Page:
Testimony of Melissa Lent
Researcher and Multimedia Specialist, Center for an Urban Future
Before the NYC Council Committee on Mental Health, Disabilities and Addiction
Expanding employment opportunities for New Yorkers with disabilities
September 28, 2022
My name is Melissa Lent. I am a policy researcher and digital media specialist at the Center for an Urban Future, a think tank focused on creating a more inclusive economy in New York City. Thank you for the opportunity to testify today.
There are nearly 1 million New York City residents with a self-identified disability. In 2021, according to a report from the Center for an Urban Future, nearly 17 percent of all working-age New Yorkers with a disability were unemployed—more than double the pre-pandemic level. Systemic barriers have prevented thousands more from entering the labor force in the first place.
Despite this, enormous changes in the ways people live and work are creating the conditions for a major expansion of economic opportunity: remote and hybrid work; advances in assistive technologies; and a surging number of unfilled job openings.
The City Council should seize this opportunity to help make New York City a national leader in employment for people with disabilities.
First, city leaders will have to tackle several long-standing challenges. Our research shows that providers of career training to disabled New Yorkers struggle to access public funding because contracted services rarely prioritize clients with disabilities or factor in the costs of delivering effective and accessible programs. Likewise, workforce development organizations that serve the general population need capacity-building grants and technical assistance to build accessibility into all of their programs and services.
At the same time, key publicly funded initiatives are effective but still far too small scale. For instance, the Mayor’s Office for People with Disabilities is succeeding in connecting people to living wage jobs, but MOPD’s entire annual budget is just over $800,000, significantly less than the per capita funding for similar agencies in Chicago, Los Angeles, Boston, Houston, and Washington, DC. Alarmingly, city funding for contracted programs serving New Yorkers with intellectual and developmental disabilities has plunged 82 percent over the past two decades after adjusting for inflation.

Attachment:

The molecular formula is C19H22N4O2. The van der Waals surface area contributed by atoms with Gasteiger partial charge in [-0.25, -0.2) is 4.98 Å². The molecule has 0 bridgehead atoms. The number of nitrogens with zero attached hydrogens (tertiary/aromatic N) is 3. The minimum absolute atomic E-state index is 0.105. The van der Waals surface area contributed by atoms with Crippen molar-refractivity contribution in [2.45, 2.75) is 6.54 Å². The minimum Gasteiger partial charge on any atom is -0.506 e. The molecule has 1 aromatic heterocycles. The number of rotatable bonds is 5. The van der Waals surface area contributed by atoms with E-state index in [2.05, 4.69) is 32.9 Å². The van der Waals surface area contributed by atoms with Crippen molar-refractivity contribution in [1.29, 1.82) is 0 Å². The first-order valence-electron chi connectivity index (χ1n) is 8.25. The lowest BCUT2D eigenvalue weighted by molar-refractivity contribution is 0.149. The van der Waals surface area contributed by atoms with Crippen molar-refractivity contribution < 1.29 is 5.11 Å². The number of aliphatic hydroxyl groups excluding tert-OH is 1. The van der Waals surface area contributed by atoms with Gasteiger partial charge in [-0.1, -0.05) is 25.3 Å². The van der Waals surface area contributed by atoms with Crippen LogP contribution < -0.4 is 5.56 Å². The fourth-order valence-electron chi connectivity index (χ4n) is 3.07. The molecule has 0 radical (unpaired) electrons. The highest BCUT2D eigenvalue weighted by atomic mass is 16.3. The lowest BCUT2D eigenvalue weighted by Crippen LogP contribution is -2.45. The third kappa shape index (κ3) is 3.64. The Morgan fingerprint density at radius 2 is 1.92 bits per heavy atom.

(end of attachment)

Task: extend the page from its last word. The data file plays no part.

The City Council should take steps to strengthen and restructure the existing system to foster greater economic opportunity for New Yorkers with disabilities.
City officials should consider launching the nation’s first Accessibility Training Challenge, a $10 million competitive grant program designed to enable workforce organizations and disability services providers to partner on integrating accessibility throughout existing programs.
In addition, the City Council should introduce legislation establishing mobile small business accessibility teams, operated in partnership between SBS and MOPD, with the goal of helping 2,500 workplaces become fully accessible to employees with disabilities by 2025.
To help coordinate these providers, employers, and investments, the city should build a central directory of career services providers for people with disabilities and employer programs and raise the profile of these opportunities by hosting the nation’s first Accessible Careers Week.
The City Council can also accelerate change by establishing a 7 percent hiring target for people with disabilities in city jobs and hired through city-funded contracts, replicating a key initiative at the federal level, and leverage existing programs like 55-a to help accelerate progress toward these goals.
New York City should seize this moment to lead the nation in expanding employment opportunities for people with disabilities.
Thank you for the opportunity to testify.
For an expansion on these ideas and other key recommendations, check out CUF’s report Access Opportunity.